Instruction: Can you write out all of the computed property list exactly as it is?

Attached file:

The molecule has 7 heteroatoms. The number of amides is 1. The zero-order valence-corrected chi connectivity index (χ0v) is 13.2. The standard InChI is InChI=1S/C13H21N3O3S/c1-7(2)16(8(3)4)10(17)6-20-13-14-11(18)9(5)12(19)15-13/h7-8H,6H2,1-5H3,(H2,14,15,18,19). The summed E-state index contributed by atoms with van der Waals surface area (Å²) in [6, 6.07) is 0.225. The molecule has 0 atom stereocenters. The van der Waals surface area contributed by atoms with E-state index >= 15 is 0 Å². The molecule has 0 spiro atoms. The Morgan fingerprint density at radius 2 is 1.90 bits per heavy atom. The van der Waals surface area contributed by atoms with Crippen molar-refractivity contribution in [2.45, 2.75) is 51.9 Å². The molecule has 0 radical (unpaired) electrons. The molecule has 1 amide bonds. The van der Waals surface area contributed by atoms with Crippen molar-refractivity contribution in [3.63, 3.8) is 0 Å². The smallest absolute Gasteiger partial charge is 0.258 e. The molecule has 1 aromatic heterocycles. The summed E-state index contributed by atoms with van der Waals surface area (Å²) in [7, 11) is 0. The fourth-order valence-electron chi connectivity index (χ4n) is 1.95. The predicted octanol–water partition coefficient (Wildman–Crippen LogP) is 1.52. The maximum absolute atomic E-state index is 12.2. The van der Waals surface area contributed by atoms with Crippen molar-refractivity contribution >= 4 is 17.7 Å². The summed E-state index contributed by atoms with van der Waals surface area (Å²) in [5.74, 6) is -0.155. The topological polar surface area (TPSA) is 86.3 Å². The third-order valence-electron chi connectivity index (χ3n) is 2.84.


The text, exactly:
The molecule has 7 heteroatoms. The number of amides is 1. The zero-order valence-corrected chi connectivity index (χ0v) is 13.2. The standard InChI is InChI=1S/C13H21N3O3S/c1-7(2)16(8(3)4)10(17)6-20-13-14-11(18)9(5)12(19)15-13/h7-8H,6H2,1-5H3,(H2,14,15,18,19). The summed E-state index contributed by atoms with van der Waals surface area (Å²) in [6, 6.07) is 0.225. The molecule has 0 atom stereocenters. The van der Waals surface area contributed by atoms with E-state index >= 15 is 0 Å². The molecule has 0 spiro atoms. The Morgan fingerprint density at radius 2 is 1.90 bits per heavy atom. The van der Waals surface area contributed by atoms with Crippen molar-refractivity contribution in [2.45, 2.75) is 51.9 Å². The molecule has 0 radical (unpaired) electrons. The molecule has 1 amide bonds. The van der Waals surface area contributed by atoms with Crippen molar-refractivity contribution in [3.63, 3.8) is 0 Å². The smallest absolute Gasteiger partial charge is 0.258 e. The molecule has 1 aromatic heterocycles. The summed E-state index contributed by atoms with van der Waals surface area (Å²) in [7, 11) is 0. The fourth-order valence-electron chi connectivity index (χ4n) is 1.95. The predicted octanol–water partition coefficient (Wildman–Crippen LogP) is 1.52. The maximum absolute atomic E-state index is 12.2. The van der Waals surface area contributed by atoms with Crippen molar-refractivity contribution >= 4 is 17.7 Å². The summed E-state index contributed by atoms with van der Waals surface area (Å²) in [5.74, 6) is -0.155. The topological polar surface area (TPSA) is 86.3 Å². The third-order valence-electron chi connectivity index (χ3n) is 2.84.